Dave Lampson responds to me:
>>I am reminded of one of my favorite works...the Barber Second Symphony.
>>Listening to the composer's commercial recording of the work, and thanks
>>to a most generous friend, hearing the composer rehearsing the piece
>>with the Boston Symphony...I found it very odd how little "interpretation"
>>he put into his performances.
>Really? I don't find it odd at all. A composer at the podium is already
>spilling his guts, so to speak. He has already made a significant
>investment. A conductor almost *has* to "tinker" (not necessarily meant
>pejoratively) with it to make it his own. It seems to me that composers
>and conductors come at a performance from entirely different perspectives.
I guess I was different. My composition teacher used to say, "the first
performance is yours, after that it belongs to them." I had only one
piece that was performed more than just a few times. It gave me great
pleasure to hear performers making something different out of it...however,
I would cringe when some conductor would take a radically different
tempo...or when individual players missed some notes. I felt people
would think that is what I wrote and I would be embarrased...
>>... They are clear
>>and let the music "speak for itself." Yet, when I listen, I will choose
>>the Koussevitzky broadcast, or the broadcast I have with Alsop conducting
>>the Minnesota Orchestra. Both are filled with incredible excitement.
>I think there are also different types of excitement. A restrained,
>anticipatory performance can be exciting in some works. A bold,
>race-to-the-finish line performance can be exciting in others. And one
>man's exciting can either be superficial or boring to another. If you
>read enough reviews you can certainly see many examples of this.
Yes, and even after 40+ years of listening, reading and writing, I still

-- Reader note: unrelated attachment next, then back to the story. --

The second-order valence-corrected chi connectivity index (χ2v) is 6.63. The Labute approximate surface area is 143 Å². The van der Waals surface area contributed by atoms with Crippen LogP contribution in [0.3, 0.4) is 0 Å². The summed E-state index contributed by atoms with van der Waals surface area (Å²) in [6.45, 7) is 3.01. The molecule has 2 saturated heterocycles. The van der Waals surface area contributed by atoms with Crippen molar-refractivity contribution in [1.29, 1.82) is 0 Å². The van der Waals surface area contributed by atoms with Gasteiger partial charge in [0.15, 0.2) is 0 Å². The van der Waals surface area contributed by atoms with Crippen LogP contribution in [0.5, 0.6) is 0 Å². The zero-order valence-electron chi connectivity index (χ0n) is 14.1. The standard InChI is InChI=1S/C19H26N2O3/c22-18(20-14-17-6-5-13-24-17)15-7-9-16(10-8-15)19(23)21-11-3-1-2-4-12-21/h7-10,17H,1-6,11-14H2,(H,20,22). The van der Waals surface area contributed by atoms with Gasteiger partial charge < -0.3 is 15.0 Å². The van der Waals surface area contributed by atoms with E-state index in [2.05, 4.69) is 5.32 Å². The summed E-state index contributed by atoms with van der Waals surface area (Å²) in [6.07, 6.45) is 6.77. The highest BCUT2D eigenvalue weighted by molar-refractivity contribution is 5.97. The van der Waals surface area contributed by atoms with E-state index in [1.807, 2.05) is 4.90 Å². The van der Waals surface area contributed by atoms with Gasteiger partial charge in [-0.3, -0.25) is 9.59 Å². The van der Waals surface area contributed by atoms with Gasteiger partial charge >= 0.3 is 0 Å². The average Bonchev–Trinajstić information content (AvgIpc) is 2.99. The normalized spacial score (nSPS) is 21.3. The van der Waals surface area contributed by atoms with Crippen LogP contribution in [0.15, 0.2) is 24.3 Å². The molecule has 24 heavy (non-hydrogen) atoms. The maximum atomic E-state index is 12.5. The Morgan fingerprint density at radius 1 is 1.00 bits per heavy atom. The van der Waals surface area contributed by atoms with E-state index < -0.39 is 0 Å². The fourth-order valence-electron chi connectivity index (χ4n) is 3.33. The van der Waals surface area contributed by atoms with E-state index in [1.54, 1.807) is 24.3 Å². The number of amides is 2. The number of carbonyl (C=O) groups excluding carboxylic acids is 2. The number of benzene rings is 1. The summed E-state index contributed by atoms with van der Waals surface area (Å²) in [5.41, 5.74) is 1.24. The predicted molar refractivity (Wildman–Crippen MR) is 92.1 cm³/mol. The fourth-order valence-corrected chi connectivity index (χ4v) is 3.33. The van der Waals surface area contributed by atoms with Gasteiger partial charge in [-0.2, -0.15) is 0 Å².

marvel that someone can get excited about a performance that leaves me
>I do find some of them excessive, though sometimes charmingly so (Mengelberg
>comes to mind). But you may well be right that there has been a bit too
>much homogenization, at least in the major orchestra and conductors. I
>also find it paradoxical that just as we're seeing this phenomenon, and
>there's so much concern expressed about it, what nearly always is left
>out of the equation is historical performance practice. HIP may well
>not appeal for a variety of reasons, but it is hard not to acknowledge
>it represents a movement towards more individual, even idiosyncratic,
>performances of old chestnuts, as well as lots of rediscovered music.
For me, HIP is a most curious notion. I have greatly enjoyed hearing
conductors observe the metromone markings in Beethoven, hearing performances
on period instruments...I still recall my mentor in college...he had a
forte piano and would use it when playing Mozart chamber music. The
difference in sound was a revelation to me.
Yet, on the other hand, I would love to hear a HIP performance based
upon a Nikisch recording...with rubato, and portamento, etc. I remember
reading letters where Brahms complained that performers tried to be too
precise when they played his music and that they did not put enough of
themselves in the playing.
I am also reminded of one the releases on my label, Scriabin playing
Scriabin...one short piece in particular where Scriabin used a great
deal of rubato, and then truncated the ending of his own piece. Also
on the same disc, a friend of his playing the same piece...recording it
just a few days later...it was so very "straight" by comparison, but
yet, probably too free for today's tastes.
>This is pernicious, I think. It's probably one of the two or three
>really bad things about recordings. And it's deleterious to all music,
>not just classical. I have no idea what, if anything, can be done about
>it other than to emphasize the importance of seeing live performances.
>Until one begins to have some understanding of what a piano played in a
>natural acoustic by a real musician, it's impossible to judge a recorded
>piano performance. In any case, the real thing should always be the
>frame of reference, never the recording.
I believe you raise a significant point. For me, the question is, what
is the real thing? I am reminded of a quote I have mentioned often on
this list...a group of us were sitting, having a bit of a bull session...we
were all composers who had done work with electronics...someone had posed
the question, "what is electronic music." Ussachevsky responded with one
word, "loudspeakers." For me, all recordings are electronic music and
that they become a reality unto themselves. Here in Austin, our major
concert hall uses sound reinforcement...the only time I have ever really
heard our orchestra was during rehearsal when I was next to the conductor.
As for a piano sounding like a piano...in one of our releases I think
I came pretty close to a real piano sound. With but one exception, all
of the critics found the sound "unnatural." I could only assume that
they were used to listening to recordings...